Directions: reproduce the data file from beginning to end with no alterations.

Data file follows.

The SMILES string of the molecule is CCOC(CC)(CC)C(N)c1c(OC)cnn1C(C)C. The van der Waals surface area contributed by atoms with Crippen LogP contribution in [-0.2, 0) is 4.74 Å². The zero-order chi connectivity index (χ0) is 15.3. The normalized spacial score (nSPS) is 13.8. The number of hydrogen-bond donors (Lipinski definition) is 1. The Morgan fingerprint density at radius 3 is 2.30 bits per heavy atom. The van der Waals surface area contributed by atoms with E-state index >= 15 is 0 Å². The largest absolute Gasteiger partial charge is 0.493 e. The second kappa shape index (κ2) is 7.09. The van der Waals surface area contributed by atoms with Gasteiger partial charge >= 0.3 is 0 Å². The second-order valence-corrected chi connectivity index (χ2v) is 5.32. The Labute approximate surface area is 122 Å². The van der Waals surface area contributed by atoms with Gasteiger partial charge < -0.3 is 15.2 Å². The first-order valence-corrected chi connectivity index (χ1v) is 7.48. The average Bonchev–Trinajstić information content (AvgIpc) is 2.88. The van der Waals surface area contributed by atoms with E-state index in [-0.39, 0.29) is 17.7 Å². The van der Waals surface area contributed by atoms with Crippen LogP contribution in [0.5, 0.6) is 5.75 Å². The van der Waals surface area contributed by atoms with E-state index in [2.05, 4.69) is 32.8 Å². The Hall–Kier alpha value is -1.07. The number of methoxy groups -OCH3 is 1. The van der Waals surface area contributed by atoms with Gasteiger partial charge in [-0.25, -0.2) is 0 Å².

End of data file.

The SMILES string of the molecule is CCOC(CC)(CC)C(N)c1c(OC)cnn1C(C)C. The van der Waals surface area contributed by atoms with Crippen LogP contribution in [-0.2, 0) is 4.74 Å². The zero-order chi connectivity index (χ0) is 15.3. The normalized spacial score (nSPS) is 13.8. The number of hydrogen-bond donors (Lipinski definition) is 1. The Morgan fingerprint density at radius 3 is 2.30 bits per heavy atom. The van der Waals surface area contributed by atoms with E-state index >= 15 is 0 Å². The largest absolute Gasteiger partial charge is 0.493 e. The second kappa shape index (κ2) is 7.09. The van der Waals surface area contributed by atoms with Gasteiger partial charge >= 0.3 is 0 Å². The second-order valence-corrected chi connectivity index (χ2v) is 5.32. The Labute approximate surface area is 122 Å². The van der Waals surface area contributed by atoms with Gasteiger partial charge < -0.3 is 15.2 Å². The first-order valence-corrected chi connectivity index (χ1v) is 7.48. The average Bonchev–Trinajstić information content (AvgIpc) is 2.88. The van der Waals surface area contributed by atoms with E-state index in [-0.39, 0.29) is 17.7 Å². The van der Waals surface area contributed by atoms with Crippen LogP contribution in [0.5, 0.6) is 5.75 Å². The van der Waals surface area contributed by atoms with E-state index in [2.05, 4.69) is 32.8 Å². The Hall–Kier alpha value is -1.07. The number of methoxy groups -OCH3 is 1. The van der Waals surface area contributed by atoms with Gasteiger partial charge in [-0.25, -0.2) is 0 Å².